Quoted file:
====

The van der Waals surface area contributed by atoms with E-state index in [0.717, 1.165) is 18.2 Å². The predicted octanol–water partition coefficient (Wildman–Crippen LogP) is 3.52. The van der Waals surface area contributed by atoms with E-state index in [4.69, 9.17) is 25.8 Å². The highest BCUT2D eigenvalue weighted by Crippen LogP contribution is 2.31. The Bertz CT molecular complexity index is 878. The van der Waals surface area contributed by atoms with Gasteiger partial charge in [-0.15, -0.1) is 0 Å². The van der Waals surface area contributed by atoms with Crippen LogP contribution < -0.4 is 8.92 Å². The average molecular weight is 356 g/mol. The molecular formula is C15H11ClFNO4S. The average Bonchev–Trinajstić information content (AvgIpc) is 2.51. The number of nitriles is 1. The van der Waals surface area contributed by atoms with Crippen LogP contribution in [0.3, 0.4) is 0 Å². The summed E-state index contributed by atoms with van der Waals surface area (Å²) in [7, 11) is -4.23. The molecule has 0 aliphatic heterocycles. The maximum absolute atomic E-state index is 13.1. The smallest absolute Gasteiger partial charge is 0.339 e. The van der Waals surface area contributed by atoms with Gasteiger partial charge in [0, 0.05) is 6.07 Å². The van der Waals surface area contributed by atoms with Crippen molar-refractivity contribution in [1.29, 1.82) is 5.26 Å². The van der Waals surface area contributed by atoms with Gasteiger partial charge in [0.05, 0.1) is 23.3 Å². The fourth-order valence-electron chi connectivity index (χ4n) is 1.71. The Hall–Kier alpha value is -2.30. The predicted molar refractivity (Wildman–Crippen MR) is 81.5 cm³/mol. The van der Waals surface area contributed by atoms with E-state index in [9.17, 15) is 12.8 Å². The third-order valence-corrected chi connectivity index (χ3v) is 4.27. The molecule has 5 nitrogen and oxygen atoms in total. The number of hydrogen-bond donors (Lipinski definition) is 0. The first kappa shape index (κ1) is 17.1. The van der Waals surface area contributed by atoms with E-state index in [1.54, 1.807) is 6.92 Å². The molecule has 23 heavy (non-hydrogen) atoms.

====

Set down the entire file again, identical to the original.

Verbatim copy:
The van der Waals surface area contributed by atoms with E-state index in [0.717, 1.165) is 18.2 Å². The predicted octanol–water partition coefficient (Wildman–Crippen LogP) is 3.52. The van der Waals surface area contributed by atoms with E-state index in [4.69, 9.17) is 25.8 Å². The highest BCUT2D eigenvalue weighted by Crippen LogP contribution is 2.31. The Bertz CT molecular complexity index is 878. The van der Waals surface area contributed by atoms with Gasteiger partial charge in [-0.15, -0.1) is 0 Å². The van der Waals surface area contributed by atoms with Crippen LogP contribution < -0.4 is 8.92 Å². The average molecular weight is 356 g/mol. The molecular formula is C15H11ClFNO4S. The average Bonchev–Trinajstić information content (AvgIpc) is 2.51. The number of nitriles is 1. The van der Waals surface area contributed by atoms with Crippen LogP contribution in [0.3, 0.4) is 0 Å². The summed E-state index contributed by atoms with van der Waals surface area (Å²) in [7, 11) is -4.23. The molecule has 0 aliphatic heterocycles. The maximum absolute atomic E-state index is 13.1. The smallest absolute Gasteiger partial charge is 0.339 e. The van der Waals surface area contributed by atoms with Gasteiger partial charge in [0, 0.05) is 6.07 Å². The van der Waals surface area contributed by atoms with Crippen molar-refractivity contribution in [1.29, 1.82) is 5.26 Å². The van der Waals surface area contributed by atoms with Gasteiger partial charge in [0.05, 0.1) is 23.3 Å². The fourth-order valence-electron chi connectivity index (χ4n) is 1.71. The Hall–Kier alpha value is -2.30. The predicted molar refractivity (Wildman–Crippen MR) is 81.5 cm³/mol. The van der Waals surface area contributed by atoms with E-state index in [9.17, 15) is 12.8 Å². The third-order valence-corrected chi connectivity index (χ3v) is 4.27. The molecule has 5 nitrogen and oxygen atoms in total. The number of hydrogen-bond donors (Lipinski definition) is 0. The first kappa shape index (κ1) is 17.1. The van der Waals surface area contributed by atoms with E-state index in [1.54, 1.807) is 6.92 Å². The molecule has 23 heavy (non-hydrogen) atoms.